During the early development of electricity, scientists discovered that the earth could be used as a grounding mechanism to scale down the negative impact of errant electrical power. This is because it offered a zero conductive value. Earthing means electrically connecting an object to an earth electrode. Earth grounding mechanisms are used in most electrical systems. Installers and designers often wonder which grounding system to use. To make the right decision, you should understand the pros and cons of each system.
In solid earthing, grounding conductors are connected to the earth with no intentional added impedance in the circuit. The neutral wire of a generator transformer is directly connected to the earthing system of the substation or facility. A neutral in earthing is a conductor that carries the current and has no electric charge. In case a fault shuts down a production process, back-up generators are used and are solidly grounded. The magnitude of the current depends on the fault location and the fault resistance. The single- phase earth fault current in a solidly earthed system may exceed the three-phase fault current. The advantages of solid grounding are that you can easily identify faults, and it also has good control of transient over-voltage, from neutral to ground. The limitation with this process is the likelihood of escalation from a single-phase fault to a three-phase fault, as well as severe flash or arcing hazards caused by the high line-to-ground fault current. There is also the unplanned interruption of the production process when a fault shuts down.
A resistor can be connected between a transformer's neutral point and the station's earthing system to limit the fault current. Resistance earthing is when one or more of these neutral points are connected to the earth through a resistor made of metal, such as a wire. The resistor increases the resistive part of the earth, thus improving the earth fault detection. The advantages of resistance earthing are: limited over-voltage by using the neutral point resistance, reduced phase-to-earth faults, limited hazards caused by arcing grounds and a low level of faulty ground current. However, a lot of energy is lost in neutral ground resistance, and the process is very costly.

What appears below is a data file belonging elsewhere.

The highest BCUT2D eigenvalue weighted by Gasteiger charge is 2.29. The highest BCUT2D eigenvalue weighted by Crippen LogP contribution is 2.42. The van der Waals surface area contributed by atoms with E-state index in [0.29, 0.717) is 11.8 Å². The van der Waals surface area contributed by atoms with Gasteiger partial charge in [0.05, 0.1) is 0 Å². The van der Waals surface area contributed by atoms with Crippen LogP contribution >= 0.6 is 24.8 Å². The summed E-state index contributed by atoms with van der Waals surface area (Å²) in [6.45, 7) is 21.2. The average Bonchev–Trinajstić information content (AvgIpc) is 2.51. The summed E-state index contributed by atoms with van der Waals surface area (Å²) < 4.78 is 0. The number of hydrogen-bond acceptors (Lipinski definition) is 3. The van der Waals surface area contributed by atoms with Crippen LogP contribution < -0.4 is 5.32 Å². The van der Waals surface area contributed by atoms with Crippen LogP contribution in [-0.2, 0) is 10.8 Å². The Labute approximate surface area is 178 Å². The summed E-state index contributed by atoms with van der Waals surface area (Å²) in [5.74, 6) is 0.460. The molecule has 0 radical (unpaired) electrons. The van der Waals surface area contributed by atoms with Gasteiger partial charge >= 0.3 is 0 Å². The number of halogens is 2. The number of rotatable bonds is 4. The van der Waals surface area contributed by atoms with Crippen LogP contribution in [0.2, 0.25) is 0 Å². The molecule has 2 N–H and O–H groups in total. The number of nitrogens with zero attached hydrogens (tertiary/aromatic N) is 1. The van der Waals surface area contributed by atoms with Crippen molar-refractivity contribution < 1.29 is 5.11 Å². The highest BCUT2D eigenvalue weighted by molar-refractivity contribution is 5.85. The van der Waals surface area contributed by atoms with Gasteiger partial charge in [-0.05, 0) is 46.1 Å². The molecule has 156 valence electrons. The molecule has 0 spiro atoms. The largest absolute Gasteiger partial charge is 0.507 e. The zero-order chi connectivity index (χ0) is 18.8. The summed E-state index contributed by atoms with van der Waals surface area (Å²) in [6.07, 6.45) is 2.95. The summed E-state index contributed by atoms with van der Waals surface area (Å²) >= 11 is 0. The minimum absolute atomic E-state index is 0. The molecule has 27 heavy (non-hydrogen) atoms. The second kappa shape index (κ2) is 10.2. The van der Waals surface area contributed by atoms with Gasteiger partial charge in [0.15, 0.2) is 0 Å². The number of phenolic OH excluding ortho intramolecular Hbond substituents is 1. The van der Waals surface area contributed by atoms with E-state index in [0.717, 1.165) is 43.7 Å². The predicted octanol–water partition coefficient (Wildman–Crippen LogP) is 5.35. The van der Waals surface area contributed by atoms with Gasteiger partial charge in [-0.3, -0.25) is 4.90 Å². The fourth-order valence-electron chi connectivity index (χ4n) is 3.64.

A neutral point reactor is connected to the earth with an inductive reactor or reactance coil to reduce the reactive part of the fault current. The current generated by the reactance coil in the fault current compensates for the capacitive component of the single-phase fault current. This process is called reactive grounding. The characteristics of reactive grounding are the same as those of solid earthing. The advantages of this system are that it allows high impedance fault detection and the small reactive earth fault is independent of the phase-to-earth capacitance of the system. The disadvantages include the risk of extensive active earth fault losses and complicated relay protection. It is also a costly system to implement.
Isolated Neutral System
An isolated neutral system or ungrounded system is where all transformer neutrals are unearthed. The earth and the unearthed neutral are connected through high impedance equipment. Like voltage transformers and surge arresters, isolated neutral systems were mostly used in the 1940s and '50s. The main advantage is that an isolated neutral system provides limited capacitive connection to the earth because of the small earth fault currents. Unfortunately, when the capacitive connection is too weak, detecting the earth faults becomes difficult; and when too strong, it generates extensive earth fault currents. There is also the risk of over-voltages; therefore the use of this system is restricted to low and medium voltages.
- "Grounds for Grounding: A Circuit-to-system Handbook";Elya B. Joffe & Kai-Sang Lock; 2010
- "Transmission and Distribution"; U.A. Bakshi and M.V. Bakshi; 2009
- "Electric Power Transmission and Distribution"; S. Sivanagaraju; 2008
- Electrical Construction & Maintenance Magazine: "The Basics of Grounding Systems"; Jack Woodham, P.E.; 2003